“Kinds of water drown us.” – Anne Carson
It’s been too long since I’ve read something that jolted me alive again. I love book club, and I truly appreciate the work that I have to do with each book, but sometimes I want to read something that jolts me a bit more. So I’ve begun re-reading Anne Carson, and I’m currently digging through her collection Plainwater.
To read Anne Carson is to read about love, and I think she has helped me figure out why I continually write love poems. (And of course, to write about love is to write about death, every poem is about death, but that’s an entirely different discussion for another time). I don’t understand love. Yes, I have loved. It would be hurtful and lying to say otherwise. Still, there is something about the way Carson describes love– as a void and the opposite of a void. As fire and water. As complete loneliness because you have seen your other half and it is still removed– there is a body in the way, no matter how much you love the body. Maybe her love is really obsession, and it’s a good thing that I haven’t found it yet. But Carson writes about love as though she has been through the fire and survived but is still smoldering and might yet succumb to her wounds. But hasn’t yet. And how glorious the burn. It’s the almost-but-not-quite that’s so alluring to me.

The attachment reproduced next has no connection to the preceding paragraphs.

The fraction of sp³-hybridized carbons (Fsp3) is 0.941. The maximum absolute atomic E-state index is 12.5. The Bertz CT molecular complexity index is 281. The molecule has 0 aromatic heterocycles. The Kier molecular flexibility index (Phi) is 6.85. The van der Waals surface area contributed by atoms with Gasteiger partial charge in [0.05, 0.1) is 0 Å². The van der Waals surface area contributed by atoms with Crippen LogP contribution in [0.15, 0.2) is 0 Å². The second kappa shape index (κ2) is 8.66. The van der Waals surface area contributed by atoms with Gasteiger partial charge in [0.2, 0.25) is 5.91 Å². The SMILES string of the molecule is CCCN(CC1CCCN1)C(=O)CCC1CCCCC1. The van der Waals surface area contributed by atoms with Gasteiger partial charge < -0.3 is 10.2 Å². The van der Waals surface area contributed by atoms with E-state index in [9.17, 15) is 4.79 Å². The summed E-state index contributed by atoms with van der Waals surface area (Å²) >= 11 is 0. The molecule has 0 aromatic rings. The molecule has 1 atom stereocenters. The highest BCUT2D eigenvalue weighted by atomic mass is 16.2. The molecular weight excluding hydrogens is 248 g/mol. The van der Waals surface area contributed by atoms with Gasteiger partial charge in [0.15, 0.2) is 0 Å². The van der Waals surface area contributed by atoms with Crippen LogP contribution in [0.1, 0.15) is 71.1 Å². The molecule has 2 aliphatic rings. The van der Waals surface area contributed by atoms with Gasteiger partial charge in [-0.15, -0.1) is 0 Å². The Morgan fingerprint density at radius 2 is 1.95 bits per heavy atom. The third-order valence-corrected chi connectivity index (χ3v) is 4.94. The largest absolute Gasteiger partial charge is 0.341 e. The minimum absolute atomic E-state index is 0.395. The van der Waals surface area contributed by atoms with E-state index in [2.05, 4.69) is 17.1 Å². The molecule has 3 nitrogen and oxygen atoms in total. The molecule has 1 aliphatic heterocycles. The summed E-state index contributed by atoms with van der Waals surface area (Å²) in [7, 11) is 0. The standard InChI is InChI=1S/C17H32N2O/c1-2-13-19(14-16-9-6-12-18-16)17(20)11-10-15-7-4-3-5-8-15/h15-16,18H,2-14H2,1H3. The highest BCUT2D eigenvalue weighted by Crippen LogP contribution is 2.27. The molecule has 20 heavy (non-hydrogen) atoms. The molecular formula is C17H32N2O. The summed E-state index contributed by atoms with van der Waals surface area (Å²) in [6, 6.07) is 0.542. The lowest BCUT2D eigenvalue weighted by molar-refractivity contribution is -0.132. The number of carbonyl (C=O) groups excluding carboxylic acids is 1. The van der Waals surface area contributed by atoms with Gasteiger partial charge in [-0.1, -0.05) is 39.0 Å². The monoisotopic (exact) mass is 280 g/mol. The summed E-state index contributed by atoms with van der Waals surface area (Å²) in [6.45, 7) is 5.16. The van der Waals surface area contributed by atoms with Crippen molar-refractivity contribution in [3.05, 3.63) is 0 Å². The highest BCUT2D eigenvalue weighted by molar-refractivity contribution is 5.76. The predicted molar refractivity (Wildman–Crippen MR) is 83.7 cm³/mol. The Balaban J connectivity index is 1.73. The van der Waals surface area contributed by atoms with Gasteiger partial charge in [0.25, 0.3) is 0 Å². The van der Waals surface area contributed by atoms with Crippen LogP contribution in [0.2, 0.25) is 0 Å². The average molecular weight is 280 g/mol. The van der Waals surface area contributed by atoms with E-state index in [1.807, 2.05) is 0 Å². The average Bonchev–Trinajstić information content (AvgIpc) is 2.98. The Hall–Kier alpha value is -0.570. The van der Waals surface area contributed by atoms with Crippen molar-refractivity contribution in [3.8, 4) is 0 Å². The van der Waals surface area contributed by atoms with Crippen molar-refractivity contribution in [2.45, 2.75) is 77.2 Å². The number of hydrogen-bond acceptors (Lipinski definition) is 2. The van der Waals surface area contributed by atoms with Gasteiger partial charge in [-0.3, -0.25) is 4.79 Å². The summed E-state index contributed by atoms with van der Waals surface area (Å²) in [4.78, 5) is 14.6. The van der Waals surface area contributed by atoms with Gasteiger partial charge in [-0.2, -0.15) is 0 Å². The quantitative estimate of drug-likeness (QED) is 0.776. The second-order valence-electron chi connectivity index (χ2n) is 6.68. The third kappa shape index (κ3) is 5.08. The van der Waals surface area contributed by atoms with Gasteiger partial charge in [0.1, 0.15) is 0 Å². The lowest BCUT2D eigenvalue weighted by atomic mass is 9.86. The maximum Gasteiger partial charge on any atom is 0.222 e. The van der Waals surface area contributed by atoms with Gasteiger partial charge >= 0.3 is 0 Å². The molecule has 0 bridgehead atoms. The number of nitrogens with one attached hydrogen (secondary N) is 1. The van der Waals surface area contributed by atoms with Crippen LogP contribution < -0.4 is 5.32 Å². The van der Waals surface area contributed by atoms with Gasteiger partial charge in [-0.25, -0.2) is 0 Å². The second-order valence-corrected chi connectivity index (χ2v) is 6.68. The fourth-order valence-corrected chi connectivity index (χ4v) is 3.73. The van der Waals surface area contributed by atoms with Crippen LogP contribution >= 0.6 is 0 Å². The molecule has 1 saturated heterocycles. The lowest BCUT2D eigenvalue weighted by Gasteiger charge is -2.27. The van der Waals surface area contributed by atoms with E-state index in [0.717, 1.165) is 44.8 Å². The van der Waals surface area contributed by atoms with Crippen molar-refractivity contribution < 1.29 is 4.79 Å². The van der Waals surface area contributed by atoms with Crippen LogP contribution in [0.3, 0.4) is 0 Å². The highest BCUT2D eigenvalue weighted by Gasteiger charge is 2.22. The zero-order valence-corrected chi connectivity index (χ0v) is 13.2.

I don’t have a satisfactory summation and conclusion to this. My thoughts move like the microclimates of Seattle. Because this morning it was sunny and clear with a cool breeze, now it’s grey and brooding. Always in flux. Tonight may be clear and warm, may be stormy and wet. I want and I don’t-want.